- January 18, 2022
- Posted by: Stephen Azubuike
- Category: Case Law Blog
Aliyu v. State  17 NWLR (Pt. 1805) 197.
One Nura Aliyu (the Appellant) was arraigned in Court for stabbing one Jamilu Yahaya with a knife on the head and stomach. The man died.
The Appellant confessed to the crime. His confessional statements were admitted in evidence without objections.
When the statement was read to the Appellant in open Court, the Appellant retorted, by way of correction, that he actually used his shovel and not a knife on the victim. A medical report also admitted in evidence explained that a sharp object must have been used to inflict the injury on the deceased victim.
The Appellant was convicted and sentenced. His appeal to the Court of Appeal failed. At the Supreme Court, his Counsel tried some legal acrobatic display in the name of advocacy. The Counsel argued, to the astonishment of the Supreme Court, that the Appellant’s statement that he used a shovel instead of a knife to strike the victim amounted to a retraction of the confessional statement and that the trial Court and the Court of Appeal were in error in convicting the Appellant based on the confessional statement.
Eko, JSC was livid. His Lordship, at page 215, criticised the Appellant’s Counsel for attempting to confuse issues. Hear him:
The lingua franca of the two courts below is English Language. Page 32 of the records is the proceeding of the trial Court written in simple laconic English that would not take a final year pupil of a primary school preparing for his Common Entrance to comprehend. Here is a lawyer, before us at the Supreme Court appearing not to understand very simple English Language. And it is not to his credit to insist that he has come before us merely to confuse issues and thus pander to the beer parlour gossip or glib that the lawyer is he who turns black into white and vice versa. This common man’s impression of the lawyer, though false, should of course be scandalous of us all lawyers!! The Appellant’s lawyer is, like every lawyer, an officer of the Court enjoined not to do any act or conduct himself in any manner that will adversely affect the administration of justice. A deliberately mischievous distortion of facts, no doubt, is a conduct unbecoming which is not only capable of adversely affecting the administration of justice, but does actually affect the administration of justice. Every lawyer appearing in his professional capacity before a court shall deal with the court mostly candidly and fairly. Rules 30 and 32 of the Rules of Professional Conduct for Legal Practitioners, 2007 should, and indeed, offer very basic precept to every lawyer called to the Nigerian Bar and enrolled in the Supreme Court after Law School. It is not palatable to call an officer of this Court a liar, as I am tempted to call the Appellant’s Counsel.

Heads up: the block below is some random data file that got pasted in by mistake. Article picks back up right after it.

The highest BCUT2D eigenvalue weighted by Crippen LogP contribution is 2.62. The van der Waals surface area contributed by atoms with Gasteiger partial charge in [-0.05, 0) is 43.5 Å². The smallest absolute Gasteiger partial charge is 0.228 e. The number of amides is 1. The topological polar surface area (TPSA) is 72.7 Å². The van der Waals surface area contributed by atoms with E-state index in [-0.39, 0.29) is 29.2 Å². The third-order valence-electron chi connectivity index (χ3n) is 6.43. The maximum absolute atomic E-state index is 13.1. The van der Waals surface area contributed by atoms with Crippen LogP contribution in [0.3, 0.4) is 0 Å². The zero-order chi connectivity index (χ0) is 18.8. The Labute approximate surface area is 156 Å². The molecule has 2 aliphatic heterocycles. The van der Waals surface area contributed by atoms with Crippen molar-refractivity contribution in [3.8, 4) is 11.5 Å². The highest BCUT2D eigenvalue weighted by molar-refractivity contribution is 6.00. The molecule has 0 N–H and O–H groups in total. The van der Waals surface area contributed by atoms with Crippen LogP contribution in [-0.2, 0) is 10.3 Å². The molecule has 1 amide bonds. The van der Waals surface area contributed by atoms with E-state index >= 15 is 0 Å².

It is well.
The argument of the Appellant’s Counsel boggles the mind, really. The Appellant confessed to the crime. His only correction was that he used a shovel and not a knife on the victim. This means that either way, whether with shovel or knife, he stabbed the deceased victim with a sharp object, causing his death. There is no way this corrective intervention would amount to a retraction of the confessional statement. According to the Court, “retraction” means “to say that something you said earlier is not true or correct or that you did not mean it.” In effect, the Appellant’s Counsel was trying to convince the Court that the correction supplied by the Appellant meant his entire confessional statement was not true or correct.
The spirit of win-a-case-at-all-cost may be to blame. According to Jauro, JSC (at page 230), “Being desperate to win a case at all cost is a preposterous act that should not be exhibited by a Counsel in the temple of justice.”
The Appellant’s Counsel got what he bargained for on 23 April 2021 (when the Judgment was delivered by the Supreme Court), a day he will live to remember.